Ismini Bonatsou believes that for the enslaved human the moment of acquiring the much-coveted liberty means ecstasy as divine transgression. This is the condition that Greece experienced when she rebelled against the Ottoman Empire in 1821 after four centuries of slavery. Thus, she wanted in her work to depict the moment of the transition from the event of victory to the state of absolute liberty. She chose to compose two symbols recognisable as Grecian with an ecumenical dimension. The basis of her work became the national flag of the 1st Hellenic Republic since 1822, with a white cross against a blue background. In the centre of the composition she placed the famous female figure from a photograph of Nelly’s, the Russian dancer Lila Nikolska, taken on the Acropolis of Athens, in November 1930. The work of the Asia Minor-born Nelly’s (1899-1998) is characterised by beauty, awareness and liberty. This particular photograph with the naked dancer in the air, well balanced with all the limbs of the body and gossamer veil forming an aura around her, was epoch-making and was admired in the Western world. This moment, for Bonatsou, is the ultimate personification of ecstasy. In her design, her black and white veil acquires blue highlights from the flag of victory. And the wonderful significance of ecstasy in the figure allows a slight upward shift of the flag’s holy cross. Viewed from nearby the flag indicates a wrinkled surface, a hint that liberty is acquired by fight, effort and struggle.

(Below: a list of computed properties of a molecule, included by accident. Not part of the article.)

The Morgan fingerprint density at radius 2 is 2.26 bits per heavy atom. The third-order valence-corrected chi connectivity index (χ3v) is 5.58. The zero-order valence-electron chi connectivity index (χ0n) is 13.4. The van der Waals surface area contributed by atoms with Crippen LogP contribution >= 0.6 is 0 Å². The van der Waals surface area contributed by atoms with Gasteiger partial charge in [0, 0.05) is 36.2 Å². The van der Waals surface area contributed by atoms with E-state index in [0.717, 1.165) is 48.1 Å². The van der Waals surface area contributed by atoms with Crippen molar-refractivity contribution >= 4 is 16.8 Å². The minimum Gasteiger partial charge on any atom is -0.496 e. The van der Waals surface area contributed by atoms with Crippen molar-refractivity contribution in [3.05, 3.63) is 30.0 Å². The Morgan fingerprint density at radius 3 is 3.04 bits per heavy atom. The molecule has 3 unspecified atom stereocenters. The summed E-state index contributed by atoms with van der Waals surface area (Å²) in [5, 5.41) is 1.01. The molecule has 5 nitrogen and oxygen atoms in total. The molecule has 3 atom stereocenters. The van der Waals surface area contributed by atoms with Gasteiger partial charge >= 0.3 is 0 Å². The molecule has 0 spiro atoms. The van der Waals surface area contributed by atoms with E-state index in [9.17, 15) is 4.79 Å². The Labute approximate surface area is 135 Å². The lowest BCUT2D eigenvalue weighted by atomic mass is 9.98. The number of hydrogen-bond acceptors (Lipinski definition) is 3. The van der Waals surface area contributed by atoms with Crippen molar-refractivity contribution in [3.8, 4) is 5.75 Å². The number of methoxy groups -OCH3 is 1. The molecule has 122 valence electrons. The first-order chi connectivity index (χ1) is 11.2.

Lamprini Boviatsou is an Athenian who became an artist in Chania. As a child, she saw in her neighbourhood, in a part of the park, the fragments of an oversized statue left to their fate, which challenged her to reconstruct them. Seeking to learn the history of the statue, she noticed that the central axis of all the narratives was its modernist and paradoxical diversity, which provoked reactions and led to its destruction. The monumental sculpture, 17 metres high, was created in 1937 by the Smyrnaean sculptor Thomas Thomopoulos. It was erected on Profitis Elias and was facing towards the west of the city of Chania. It portrayed liberty as the goddess Athena and was dedicated to the liberation of Greece from the Ottoman yoke. With its monumental size it was visible from the ships that approached the port of the city. The sculptor from 1900 painted the marble in keeping with the practice of the ancients. Specifically, the Statue of Liberty had caused a sensation because it had huge blue eyes. The local community did not accept the statue and there were many critical comments that were published in the local press. It is said that it was destroyed by bad weather in 1968, but it more likely fell victim to the bad energy of the enemies of liberty, the junta in Greece. This story with the very symbolism that governs it and in fact at a time when everything in the world has been overturned, victimising above all the concept and the experience of liberty, impelled the artist to a desperate attempt to reconstruct the broken liberty within us. Because, while liberty takes effort and time to establish itself, an unfortunate moment may be enough for its collapse. It is even more difficult to restore it later. Through the strong light of its background, decisively emerges the figure of Liberty. Her rescued fragments are completed, where necessary, by limbs of the artist’s own body. A strange being emerged. The creator’s intention was not beauty, but vigilance about the defence of liberty, which is summed up in the reflections on her shield.